“All authority is given to Me in heaven and on earth... And behold, I am with you always, even to the consummation of the age.” - Matthew 28:18, 20
Kempton New Church

Week 2    Day 1


The Second Commandment

Exodus 20:7

Thou shalt not take the name of Jehovah thy God in vain, for Jehovah will not hold him innocent who takes His name in vain.

AC 8882. That this signifies profanations and blasphemings of the truth and good of faith, is evident from the meaning of "the name of God," as being everything taken together by which the Lord is worshiped, thus all the truth and good of faith... and from the meaning of "taking in vain," as being to profane and blaspheme. By "taking the name of God in vain" is properly meant to turn truth into evil, that is, to believe that it is truth, and nevertheless to live in evil; and it also means to turn good into falsity, that is, to live in a holy way, and yet not believe. Both are profanation...

When a man believes in one way and lives in another, truth and evil, or good and falsity, are conjoined. Thus the things that are of heaven with man are conjoined with those which are of hell. This conjunction cannot be dissolved, and thereby the man be healed, except by a tearing apart that carries away with it everything of spiritual life; and therefore these persons are sent into the most grievous hell of all, where they are direfully tormented.

AC 8882:3. ...That such a state with man cannot be healed, thus cannot be forgiven, is signified also by the words which immediately follow, namely, "Jehovah will not hold him innocent who takes His name in vain," by which is meant that it cannot be forgiven.

AC 8882:4. By "taking the name of God in vain" is also signified blasphemy, which takes place when those things which are of the Word, or of the doctrine of faith, thus which are holy, are held in derision, and are reduced to unclean earthly things, and thus are defiled....

Apocalypse Explained 960:15. There are two things by which heaven is closed to the people of the church. One is the denial of the Lord’s Divinity, and the other is the denial of the holiness of the Word; and this is for this reason that the Lord’s Divine is the all of heaven, and the Divine truth, which is the Word in the spiritual sense, is what makes heaven. This makes clear that he who denies the one or the other denies that which is the all of heaven, and from which heaven is and exists, and thus deprives himself of communication and thence of conjunction with heaven...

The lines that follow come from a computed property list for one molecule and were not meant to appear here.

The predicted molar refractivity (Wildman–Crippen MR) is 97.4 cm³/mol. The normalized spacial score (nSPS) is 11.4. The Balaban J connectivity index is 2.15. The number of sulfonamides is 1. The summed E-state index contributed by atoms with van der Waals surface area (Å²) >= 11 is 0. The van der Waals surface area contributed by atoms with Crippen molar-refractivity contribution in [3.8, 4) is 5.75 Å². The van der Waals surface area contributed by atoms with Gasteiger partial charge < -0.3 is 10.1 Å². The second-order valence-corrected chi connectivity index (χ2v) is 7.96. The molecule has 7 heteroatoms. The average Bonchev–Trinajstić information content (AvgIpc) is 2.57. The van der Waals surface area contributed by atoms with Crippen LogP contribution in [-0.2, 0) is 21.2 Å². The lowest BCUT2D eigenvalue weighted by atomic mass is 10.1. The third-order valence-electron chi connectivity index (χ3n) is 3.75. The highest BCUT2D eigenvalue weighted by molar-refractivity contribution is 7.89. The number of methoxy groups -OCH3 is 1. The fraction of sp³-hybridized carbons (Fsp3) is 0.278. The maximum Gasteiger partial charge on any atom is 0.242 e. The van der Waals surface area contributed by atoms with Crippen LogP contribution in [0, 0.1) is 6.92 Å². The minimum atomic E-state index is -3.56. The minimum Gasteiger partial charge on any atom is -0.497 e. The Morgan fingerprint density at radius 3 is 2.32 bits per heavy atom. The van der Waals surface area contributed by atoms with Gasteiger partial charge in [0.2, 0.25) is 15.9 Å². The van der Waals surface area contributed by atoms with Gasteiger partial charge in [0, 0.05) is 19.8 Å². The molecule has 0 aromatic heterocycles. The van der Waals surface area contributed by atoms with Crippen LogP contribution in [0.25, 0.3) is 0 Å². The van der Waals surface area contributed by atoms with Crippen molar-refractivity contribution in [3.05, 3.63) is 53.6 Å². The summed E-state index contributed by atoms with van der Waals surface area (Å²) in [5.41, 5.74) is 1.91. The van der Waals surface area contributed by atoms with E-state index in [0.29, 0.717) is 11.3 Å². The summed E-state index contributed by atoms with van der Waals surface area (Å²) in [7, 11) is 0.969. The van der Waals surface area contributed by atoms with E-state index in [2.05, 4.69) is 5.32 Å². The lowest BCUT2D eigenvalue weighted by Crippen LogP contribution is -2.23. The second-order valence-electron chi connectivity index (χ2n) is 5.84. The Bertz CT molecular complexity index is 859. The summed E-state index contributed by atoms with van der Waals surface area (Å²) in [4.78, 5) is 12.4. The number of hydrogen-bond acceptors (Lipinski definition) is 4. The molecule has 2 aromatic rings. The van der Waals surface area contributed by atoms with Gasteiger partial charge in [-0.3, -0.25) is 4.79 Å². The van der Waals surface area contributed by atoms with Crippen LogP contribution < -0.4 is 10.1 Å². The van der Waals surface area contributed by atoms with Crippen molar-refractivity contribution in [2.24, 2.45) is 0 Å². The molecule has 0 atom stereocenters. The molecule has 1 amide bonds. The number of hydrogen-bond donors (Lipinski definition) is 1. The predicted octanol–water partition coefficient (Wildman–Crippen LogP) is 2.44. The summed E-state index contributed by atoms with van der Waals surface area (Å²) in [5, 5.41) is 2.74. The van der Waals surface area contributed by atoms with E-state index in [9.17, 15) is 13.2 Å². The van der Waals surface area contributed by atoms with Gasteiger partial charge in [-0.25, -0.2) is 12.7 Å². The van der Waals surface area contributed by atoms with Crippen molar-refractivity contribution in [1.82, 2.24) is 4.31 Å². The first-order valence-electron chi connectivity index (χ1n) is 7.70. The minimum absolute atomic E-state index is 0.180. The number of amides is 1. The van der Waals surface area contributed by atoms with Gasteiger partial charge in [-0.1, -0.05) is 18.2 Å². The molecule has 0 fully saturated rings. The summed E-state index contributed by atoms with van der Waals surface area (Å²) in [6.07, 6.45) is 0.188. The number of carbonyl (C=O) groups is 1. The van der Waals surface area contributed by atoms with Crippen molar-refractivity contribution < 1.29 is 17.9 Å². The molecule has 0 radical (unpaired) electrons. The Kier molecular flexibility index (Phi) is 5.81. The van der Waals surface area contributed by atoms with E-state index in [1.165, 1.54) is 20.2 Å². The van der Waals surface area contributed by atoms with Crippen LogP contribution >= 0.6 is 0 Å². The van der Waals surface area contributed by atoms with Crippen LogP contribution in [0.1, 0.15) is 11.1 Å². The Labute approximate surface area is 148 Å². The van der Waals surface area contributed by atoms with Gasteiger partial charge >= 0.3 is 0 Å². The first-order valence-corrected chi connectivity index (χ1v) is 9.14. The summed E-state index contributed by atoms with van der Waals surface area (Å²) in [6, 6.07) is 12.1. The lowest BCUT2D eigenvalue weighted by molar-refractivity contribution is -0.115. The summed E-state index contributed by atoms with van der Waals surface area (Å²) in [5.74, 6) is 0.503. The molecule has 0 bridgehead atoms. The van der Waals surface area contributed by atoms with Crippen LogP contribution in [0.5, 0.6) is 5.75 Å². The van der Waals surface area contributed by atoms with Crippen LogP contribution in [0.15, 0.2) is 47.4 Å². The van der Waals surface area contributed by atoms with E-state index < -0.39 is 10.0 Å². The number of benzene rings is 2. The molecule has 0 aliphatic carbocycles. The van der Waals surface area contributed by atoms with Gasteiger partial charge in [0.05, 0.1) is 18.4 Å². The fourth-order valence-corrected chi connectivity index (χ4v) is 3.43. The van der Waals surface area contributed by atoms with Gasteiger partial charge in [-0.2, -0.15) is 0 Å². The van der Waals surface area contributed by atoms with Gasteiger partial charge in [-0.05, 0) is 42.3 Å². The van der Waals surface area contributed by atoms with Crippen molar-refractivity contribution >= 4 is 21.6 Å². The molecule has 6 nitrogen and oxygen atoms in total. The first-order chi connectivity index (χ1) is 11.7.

AE 963:2. He who abstains from profaning the name of God, that is, the holiness of the Word, by contempt, rejection, or any blasphemy, has religion; and such as his abstinence is, such is his religion. For no one has religion except from revelation, and with us revelation is the Word. Abstinence from profaning the holiness of the Word must be from the heart, and not merely from the mouth. Those who abstain from the heart live from religion...

Spiritual Diary 1304. Concerning ambiguous expressions concerning Holy Scripture

Some from custom, others from contempt, have acquired the habit of using things of Holy Scripture in familiar conversation as expressions of derision or as jokes, supposing that by so doing they jest with good taste. But such expressions [from Scripture] are thereby attached to their bodily ideas, and in the other life are very detrimental to them. For such things introduced by habit into their worldly and bodily ideas, however numerous they are, must be separated in the other life, and this is usually brought about by means of various kinds of tearing apart, as I know from experience. Let such persons, therefore, take heed to themselves lest they mingle holy things with profane, and so profane those which are holy. For similar ideas return; that is to say, when the worldly ideas occur, holy things also stick with them, and when holy ideas occur, those that are profane also adhere to them, which is the reason that they must be separated. This may indeed seem remarkable to some, especially to those who do not comprehend how ideas are thus joined together. But let it be sufficient to warn against these things, for they can scarcely be cured without painful methods.

Questions and Thoughts for Reflection
  1. The second commandment is a warning against “profanation,” which means mixing holy things with unholy things. Can you think of examples of such mixing or profanation?
  2. Why can’t the Lord God forgive profanation, or in other words, why does profanation close heaven to a person?
  3. Sometimes books and magazines use Scriptural references in a frivolous way. The writers probably think of Scripture no differently than Shakespeare or other familiar expressions in our culture. Are they not as guilty, since they don’t know or believe better?
  4. Can you see why the Lord gave us His Word wrapped and hidden in parables and history, etc.?
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